06/13/2012 01:18 am ET | Updated Aug 12, 2012

Liar, Liar, Pants on Fire

I recently read that people tell seven lies a day -- they've integrated them into the lexicon of their lives. They may say that they filled their tank of gas for their car when in reality they put $10 worth of gas in the car; they may have stopped at a fast food drive-through and said that they went out to lunch with a colleague, and told other small untruths designed to impress.

While these are fairly innocuous, they are still not true and therefore are lies. Twelve-step programs advocate scrupulous honesty because they believe it is important to someone's character. So, why do people tell these little half-truths, white lies, and why do they do it in front of children who are liable to pick up on the pattern?

There is a lot of pressure to drive a nice car, eat in nice restaurants, have a fat paycheck, so some people try to create that image. But do they have to lie about it? Are people going to reject them for telling the truth? For saying that they grabbed a quick salad at a fast food joint? For trying to pass off a dress as a designer label? By telling the truth, they might be able to connect it with an amusing anecdote that they wouldn't be able to tell otherwise. But the truth must be told!

Telling the truth comes with a sense of freedom because you have nothing to hide. There is a saying, "Oh what a tangled web we weave when we practice to deceive." A person has to remember what the lie is in order to remember to weave other lies around it until a whole tangled mess of lies are built and may come tumbling down if the truth ever comes out. This could be very embarrassing. You can only imagine some of the scenarios that can come out of this!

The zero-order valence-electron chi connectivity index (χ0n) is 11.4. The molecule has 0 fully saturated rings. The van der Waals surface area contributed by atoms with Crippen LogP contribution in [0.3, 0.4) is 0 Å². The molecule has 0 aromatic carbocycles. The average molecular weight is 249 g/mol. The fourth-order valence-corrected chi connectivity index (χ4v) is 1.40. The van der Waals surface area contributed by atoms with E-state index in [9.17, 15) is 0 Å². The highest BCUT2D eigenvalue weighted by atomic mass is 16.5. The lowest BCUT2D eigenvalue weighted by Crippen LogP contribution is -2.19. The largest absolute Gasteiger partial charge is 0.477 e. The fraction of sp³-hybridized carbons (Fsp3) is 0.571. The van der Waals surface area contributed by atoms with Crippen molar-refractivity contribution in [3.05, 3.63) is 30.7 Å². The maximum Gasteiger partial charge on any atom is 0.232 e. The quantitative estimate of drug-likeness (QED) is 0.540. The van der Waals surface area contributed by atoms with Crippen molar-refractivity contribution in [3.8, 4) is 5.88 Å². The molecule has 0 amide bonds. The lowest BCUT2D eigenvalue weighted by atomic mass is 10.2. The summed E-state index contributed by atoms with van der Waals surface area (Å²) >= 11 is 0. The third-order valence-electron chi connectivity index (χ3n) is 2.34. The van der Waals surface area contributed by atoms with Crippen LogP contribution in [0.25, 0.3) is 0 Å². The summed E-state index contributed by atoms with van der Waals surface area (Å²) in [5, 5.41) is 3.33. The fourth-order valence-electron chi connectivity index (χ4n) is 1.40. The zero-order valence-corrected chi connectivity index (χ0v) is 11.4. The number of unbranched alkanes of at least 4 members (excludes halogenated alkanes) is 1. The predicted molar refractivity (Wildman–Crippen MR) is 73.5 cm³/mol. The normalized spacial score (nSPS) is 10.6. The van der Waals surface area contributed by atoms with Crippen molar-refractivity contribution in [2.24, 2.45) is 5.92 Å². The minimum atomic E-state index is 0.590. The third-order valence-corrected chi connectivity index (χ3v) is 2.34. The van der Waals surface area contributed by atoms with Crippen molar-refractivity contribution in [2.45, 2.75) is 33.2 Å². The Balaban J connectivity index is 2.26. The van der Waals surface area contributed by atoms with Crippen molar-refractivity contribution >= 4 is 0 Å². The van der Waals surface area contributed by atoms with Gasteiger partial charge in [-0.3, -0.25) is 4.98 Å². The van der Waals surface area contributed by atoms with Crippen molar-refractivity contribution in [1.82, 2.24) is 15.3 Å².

And yet, lies remain prevalent. Try going to court and listen to the whoppers told to the judge. "The traffic light was broken." "That wasn't me in the car." "The officer's speed gun was not correct," and so on. Why does the truth have to be so hard? One reason is that we live in an age of victimization where the "woe is me" mentality that began on talk shows has become a national phenomenon.

Own up to who you are and what you have done and people will ultimately respect you for it. If you don't have a college degree and are at the top of your game, then that is pretty darn good. Be proud of it. Don't try to hide it. You may inspire others! Just tell the truth. "The truth shall set you free!" And it will!

The truth used to be right up there with beauty. Truth is beauty and beauty is truth. Maybe this can be a mantra. Maybe we just need a gentle reminder of what a beautiful thing the truth can be.

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